Sunday 26th February 2017
Photos: Agnieszka Kocinska
You might be excused for thinking that London’s railways have changed a lot since Paul Weller immortalised the capital’s “Cold and uninviting, partially naked” tube stations in 1978. For after leaving the refurbished and repolished London Bridge terminus, around the corner you might just find a new music venue tucked into a hole in the wall beneath the railway line.
The venue is called Omeara, and it’s a slightly unusual setting for the psychedelic guitar-pop of Orkney Islands’ born Neon Waltz, the room’s gothic chandeliers lighting its rustic, tube passage walls as the band walk on through coruscating lights and whispers of theatrical stage smoke.
They have so far released just a few singles and an EP, but Neon Waltz has nonetheless filled the floor this Saturday night. Indeed, their tracks so far have been exactly the sort of upbeat indie-pop that is sure to see the band proliferate through commercial radio any time soon; recalling the phosphorescent, arms-around-the-shoulders choruses of many big-selling bands that may have embarrassed or enthralled you over the past few years, depending on your feelings about the commercial boundaries of guitar music.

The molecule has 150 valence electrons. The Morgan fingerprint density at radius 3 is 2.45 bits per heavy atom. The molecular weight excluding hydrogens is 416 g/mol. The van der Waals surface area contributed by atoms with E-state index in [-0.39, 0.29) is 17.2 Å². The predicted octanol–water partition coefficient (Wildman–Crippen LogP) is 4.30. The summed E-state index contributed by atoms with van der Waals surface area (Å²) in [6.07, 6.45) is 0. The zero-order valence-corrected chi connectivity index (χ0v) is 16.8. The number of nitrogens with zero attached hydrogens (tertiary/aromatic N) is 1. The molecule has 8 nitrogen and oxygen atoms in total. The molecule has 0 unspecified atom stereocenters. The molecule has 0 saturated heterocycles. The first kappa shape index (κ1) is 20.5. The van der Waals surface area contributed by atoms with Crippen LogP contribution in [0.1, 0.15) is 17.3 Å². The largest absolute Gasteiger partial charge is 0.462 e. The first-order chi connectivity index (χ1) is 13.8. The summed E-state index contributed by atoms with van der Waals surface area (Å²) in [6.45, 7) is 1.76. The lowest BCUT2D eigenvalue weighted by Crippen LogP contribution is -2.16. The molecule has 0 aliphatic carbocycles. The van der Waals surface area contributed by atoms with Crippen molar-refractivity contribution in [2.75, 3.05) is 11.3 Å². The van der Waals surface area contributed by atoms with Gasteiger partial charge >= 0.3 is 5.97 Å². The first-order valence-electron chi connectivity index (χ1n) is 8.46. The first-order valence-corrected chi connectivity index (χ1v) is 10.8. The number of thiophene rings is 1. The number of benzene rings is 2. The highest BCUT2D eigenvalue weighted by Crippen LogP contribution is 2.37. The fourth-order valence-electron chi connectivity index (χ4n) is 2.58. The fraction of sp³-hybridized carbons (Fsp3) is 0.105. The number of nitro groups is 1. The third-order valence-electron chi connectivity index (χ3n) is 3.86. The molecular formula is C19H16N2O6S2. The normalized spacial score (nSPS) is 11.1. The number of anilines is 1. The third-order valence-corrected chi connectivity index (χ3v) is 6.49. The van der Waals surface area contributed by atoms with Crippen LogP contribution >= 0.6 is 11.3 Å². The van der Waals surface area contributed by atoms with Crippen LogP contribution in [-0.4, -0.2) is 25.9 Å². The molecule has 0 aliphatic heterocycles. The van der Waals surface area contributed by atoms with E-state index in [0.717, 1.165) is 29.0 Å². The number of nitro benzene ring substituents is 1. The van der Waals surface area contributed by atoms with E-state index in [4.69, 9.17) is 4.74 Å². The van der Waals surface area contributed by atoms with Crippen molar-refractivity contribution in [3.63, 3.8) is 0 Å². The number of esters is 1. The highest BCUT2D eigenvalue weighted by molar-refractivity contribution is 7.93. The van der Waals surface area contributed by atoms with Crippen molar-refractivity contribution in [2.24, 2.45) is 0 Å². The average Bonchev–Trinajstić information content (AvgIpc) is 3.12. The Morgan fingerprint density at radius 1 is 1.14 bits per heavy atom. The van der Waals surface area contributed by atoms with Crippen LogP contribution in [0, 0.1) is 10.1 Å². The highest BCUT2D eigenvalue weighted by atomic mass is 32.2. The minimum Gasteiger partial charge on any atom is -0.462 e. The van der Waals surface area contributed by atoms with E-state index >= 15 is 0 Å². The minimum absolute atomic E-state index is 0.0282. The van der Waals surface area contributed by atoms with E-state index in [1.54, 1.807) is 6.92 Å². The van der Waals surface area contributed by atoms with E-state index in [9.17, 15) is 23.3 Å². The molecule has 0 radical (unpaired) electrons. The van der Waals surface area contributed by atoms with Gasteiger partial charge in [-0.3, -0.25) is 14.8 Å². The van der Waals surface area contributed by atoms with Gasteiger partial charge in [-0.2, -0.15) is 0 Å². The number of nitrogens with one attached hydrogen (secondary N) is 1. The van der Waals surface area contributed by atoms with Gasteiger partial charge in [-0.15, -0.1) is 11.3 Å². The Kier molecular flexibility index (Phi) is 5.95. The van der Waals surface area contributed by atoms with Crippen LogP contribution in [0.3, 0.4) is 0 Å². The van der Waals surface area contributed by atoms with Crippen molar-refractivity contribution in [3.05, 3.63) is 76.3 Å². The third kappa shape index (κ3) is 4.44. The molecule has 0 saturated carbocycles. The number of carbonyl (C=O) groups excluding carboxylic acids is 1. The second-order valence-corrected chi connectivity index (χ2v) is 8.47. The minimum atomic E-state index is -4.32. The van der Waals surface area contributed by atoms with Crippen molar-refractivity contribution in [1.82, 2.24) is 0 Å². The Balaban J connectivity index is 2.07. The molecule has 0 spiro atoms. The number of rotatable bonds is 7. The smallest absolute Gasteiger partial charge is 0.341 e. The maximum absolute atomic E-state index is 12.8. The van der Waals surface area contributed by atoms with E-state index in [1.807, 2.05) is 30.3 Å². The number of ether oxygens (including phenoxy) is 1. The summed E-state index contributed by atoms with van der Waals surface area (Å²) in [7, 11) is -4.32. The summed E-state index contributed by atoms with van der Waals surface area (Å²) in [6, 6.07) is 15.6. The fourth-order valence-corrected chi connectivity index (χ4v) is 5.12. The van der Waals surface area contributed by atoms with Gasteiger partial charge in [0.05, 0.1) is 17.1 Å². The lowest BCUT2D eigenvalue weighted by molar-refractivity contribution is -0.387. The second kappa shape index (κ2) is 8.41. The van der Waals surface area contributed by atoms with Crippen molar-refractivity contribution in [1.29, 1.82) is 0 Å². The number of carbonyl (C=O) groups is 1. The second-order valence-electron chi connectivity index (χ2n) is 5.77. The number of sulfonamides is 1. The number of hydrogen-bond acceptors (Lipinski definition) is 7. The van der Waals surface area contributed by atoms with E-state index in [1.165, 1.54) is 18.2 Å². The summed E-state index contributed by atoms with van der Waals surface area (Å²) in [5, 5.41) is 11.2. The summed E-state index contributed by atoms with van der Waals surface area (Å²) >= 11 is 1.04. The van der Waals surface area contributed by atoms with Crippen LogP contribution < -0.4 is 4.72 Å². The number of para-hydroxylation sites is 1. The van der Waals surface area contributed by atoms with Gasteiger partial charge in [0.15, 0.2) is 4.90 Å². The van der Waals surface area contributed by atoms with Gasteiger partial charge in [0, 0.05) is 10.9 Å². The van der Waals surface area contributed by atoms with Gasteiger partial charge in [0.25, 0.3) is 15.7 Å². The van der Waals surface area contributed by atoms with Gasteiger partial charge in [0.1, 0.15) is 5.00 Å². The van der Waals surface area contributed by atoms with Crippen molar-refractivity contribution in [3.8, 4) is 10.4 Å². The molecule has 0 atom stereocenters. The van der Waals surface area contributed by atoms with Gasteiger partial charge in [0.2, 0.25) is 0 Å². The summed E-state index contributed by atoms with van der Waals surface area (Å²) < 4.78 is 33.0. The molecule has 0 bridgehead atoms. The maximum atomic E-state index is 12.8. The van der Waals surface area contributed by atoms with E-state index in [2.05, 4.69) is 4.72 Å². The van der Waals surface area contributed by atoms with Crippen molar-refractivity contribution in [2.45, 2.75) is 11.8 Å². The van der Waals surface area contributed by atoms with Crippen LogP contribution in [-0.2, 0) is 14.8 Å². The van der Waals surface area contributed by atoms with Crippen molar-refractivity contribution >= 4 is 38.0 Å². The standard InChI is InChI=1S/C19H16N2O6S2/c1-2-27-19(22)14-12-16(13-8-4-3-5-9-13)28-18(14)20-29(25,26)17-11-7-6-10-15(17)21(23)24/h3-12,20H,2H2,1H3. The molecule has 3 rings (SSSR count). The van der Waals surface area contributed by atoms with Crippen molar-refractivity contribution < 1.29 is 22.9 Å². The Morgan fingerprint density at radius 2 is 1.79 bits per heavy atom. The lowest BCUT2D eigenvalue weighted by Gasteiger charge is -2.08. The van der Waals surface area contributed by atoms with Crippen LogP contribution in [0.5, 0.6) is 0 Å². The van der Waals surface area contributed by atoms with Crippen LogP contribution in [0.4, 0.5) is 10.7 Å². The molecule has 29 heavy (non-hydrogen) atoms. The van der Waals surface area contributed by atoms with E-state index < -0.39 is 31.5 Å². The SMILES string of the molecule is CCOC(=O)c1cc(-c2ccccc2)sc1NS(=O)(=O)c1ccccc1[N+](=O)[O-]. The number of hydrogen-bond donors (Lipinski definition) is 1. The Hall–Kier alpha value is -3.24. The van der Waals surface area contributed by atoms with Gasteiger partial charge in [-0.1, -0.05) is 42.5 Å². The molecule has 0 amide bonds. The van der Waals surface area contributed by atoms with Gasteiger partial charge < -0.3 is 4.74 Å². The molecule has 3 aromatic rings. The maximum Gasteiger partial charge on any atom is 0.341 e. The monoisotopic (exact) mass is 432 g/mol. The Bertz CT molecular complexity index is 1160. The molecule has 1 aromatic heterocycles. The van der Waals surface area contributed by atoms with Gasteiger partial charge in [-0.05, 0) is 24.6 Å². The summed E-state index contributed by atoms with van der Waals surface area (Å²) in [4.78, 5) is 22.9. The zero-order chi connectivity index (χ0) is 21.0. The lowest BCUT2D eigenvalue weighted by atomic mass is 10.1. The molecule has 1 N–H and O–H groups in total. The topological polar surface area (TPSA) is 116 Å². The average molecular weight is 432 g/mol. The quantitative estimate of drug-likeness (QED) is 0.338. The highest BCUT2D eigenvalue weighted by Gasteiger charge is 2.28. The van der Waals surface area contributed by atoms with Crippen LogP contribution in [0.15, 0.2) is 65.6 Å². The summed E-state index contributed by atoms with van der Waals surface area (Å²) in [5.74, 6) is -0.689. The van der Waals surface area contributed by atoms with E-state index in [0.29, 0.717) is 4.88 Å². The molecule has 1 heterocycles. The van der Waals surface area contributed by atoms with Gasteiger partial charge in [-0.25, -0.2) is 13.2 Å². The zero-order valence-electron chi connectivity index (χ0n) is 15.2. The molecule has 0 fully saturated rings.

But playing live, Neon Waltz are loud enough and irked by enough shimmering reverb throughout the set to give them an exciting edge over their indie-chart contemporaries, the mismatch of noise and melodic pop recalling at many instances their fellow Scots, Jesus and Mary Chain. And the often flawless, candied vocal harmonies, the powerful, adolescent inflected tenor of the frontman, justify all the haircuts and cheekbones.
The bold, polished assurance they brought to the gig, the name twisting football chants their already dedicated contingent of fans sang throughout the show, certainly made Neon Waltz seem like a band on the brink of bigger things; and the stuttering light display, the euphony of singles “Dreamers” and “I Fall Asleep”, seemed ready to break out of the dusky, subterrestrial tunnel of Omeara, and into the territory of big crowd arenas and festivals.
Thankyou for reading, you can see my review published on Gigwise via the link above.